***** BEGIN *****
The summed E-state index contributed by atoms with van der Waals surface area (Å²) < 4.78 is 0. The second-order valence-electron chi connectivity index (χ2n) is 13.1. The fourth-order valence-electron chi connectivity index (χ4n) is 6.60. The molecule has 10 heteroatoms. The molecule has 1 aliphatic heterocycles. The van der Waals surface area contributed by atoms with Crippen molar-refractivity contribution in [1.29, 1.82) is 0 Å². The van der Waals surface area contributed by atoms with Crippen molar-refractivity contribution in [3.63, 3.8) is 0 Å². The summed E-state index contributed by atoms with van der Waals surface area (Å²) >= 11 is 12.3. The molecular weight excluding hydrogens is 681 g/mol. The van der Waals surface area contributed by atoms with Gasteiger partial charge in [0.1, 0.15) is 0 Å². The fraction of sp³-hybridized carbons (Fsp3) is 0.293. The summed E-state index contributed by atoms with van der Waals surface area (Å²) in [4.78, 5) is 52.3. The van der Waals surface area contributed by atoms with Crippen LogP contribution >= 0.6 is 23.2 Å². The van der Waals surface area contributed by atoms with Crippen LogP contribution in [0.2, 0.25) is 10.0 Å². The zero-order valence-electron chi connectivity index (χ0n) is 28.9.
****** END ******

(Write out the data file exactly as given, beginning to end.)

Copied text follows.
The summed E-state index contributed by atoms with van der Waals surface area (Å²) < 4.78 is 0. The second-order valence-electron chi connectivity index (χ2n) is 13.1. The fourth-order valence-electron chi connectivity index (χ4n) is 6.60. The molecule has 10 heteroatoms. The molecule has 1 aliphatic heterocycles. The van der Waals surface area contributed by atoms with Crippen molar-refractivity contribution in [1.29, 1.82) is 0 Å². The van der Waals surface area contributed by atoms with Crippen molar-refractivity contribution in [3.63, 3.8) is 0 Å². The summed E-state index contributed by atoms with van der Waals surface area (Å²) >= 11 is 12.3. The molecular weight excluding hydrogens is 681 g/mol. The van der Waals surface area contributed by atoms with Gasteiger partial charge in [0.1, 0.15) is 0 Å². The fraction of sp³-hybridized carbons (Fsp3) is 0.293. The summed E-state index contributed by atoms with van der Waals surface area (Å²) in [4.78, 5) is 52.3. The van der Waals surface area contributed by atoms with Crippen LogP contribution >= 0.6 is 23.2 Å². The van der Waals surface area contributed by atoms with Crippen LogP contribution in [0.2, 0.25) is 10.0 Å². The zero-order valence-electron chi connectivity index (χ0n) is 28.9.